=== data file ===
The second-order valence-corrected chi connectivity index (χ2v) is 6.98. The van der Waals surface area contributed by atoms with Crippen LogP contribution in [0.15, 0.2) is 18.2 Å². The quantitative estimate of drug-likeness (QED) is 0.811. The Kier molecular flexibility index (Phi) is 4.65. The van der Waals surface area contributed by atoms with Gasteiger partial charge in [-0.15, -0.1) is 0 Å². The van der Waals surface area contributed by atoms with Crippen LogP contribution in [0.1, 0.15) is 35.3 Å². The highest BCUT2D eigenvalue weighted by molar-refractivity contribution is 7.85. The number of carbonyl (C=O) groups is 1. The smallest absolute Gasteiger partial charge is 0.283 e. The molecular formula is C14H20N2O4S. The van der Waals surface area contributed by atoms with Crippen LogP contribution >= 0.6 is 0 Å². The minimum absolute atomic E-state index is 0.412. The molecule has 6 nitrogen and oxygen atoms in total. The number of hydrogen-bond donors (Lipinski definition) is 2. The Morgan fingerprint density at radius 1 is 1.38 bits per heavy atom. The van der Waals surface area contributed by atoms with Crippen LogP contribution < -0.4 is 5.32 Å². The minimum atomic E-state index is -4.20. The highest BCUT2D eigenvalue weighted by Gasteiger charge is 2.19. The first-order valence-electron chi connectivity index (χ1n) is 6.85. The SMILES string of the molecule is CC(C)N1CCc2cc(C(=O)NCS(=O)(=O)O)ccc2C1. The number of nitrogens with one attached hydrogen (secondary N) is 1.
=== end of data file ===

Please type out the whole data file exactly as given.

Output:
The second-order valence-corrected chi connectivity index (χ2v) is 6.98. The van der Waals surface area contributed by atoms with Crippen LogP contribution in [0.15, 0.2) is 18.2 Å². The quantitative estimate of drug-likeness (QED) is 0.811. The Kier molecular flexibility index (Phi) is 4.65. The van der Waals surface area contributed by atoms with Gasteiger partial charge in [-0.15, -0.1) is 0 Å². The van der Waals surface area contributed by atoms with Crippen LogP contribution in [0.1, 0.15) is 35.3 Å². The highest BCUT2D eigenvalue weighted by molar-refractivity contribution is 7.85. The number of carbonyl (C=O) groups is 1. The smallest absolute Gasteiger partial charge is 0.283 e. The molecular formula is C14H20N2O4S. The van der Waals surface area contributed by atoms with Crippen LogP contribution >= 0.6 is 0 Å². The minimum absolute atomic E-state index is 0.412. The molecule has 6 nitrogen and oxygen atoms in total. The number of hydrogen-bond donors (Lipinski definition) is 2. The Morgan fingerprint density at radius 1 is 1.38 bits per heavy atom. The van der Waals surface area contributed by atoms with Crippen LogP contribution < -0.4 is 5.32 Å². The minimum atomic E-state index is -4.20. The highest BCUT2D eigenvalue weighted by Gasteiger charge is 2.19. The first-order valence-electron chi connectivity index (χ1n) is 6.85. The SMILES string of the molecule is CC(C)N1CCc2cc(C(=O)NCS(=O)(=O)O)ccc2C1. The number of nitrogens with one attached hydrogen (secondary N) is 1.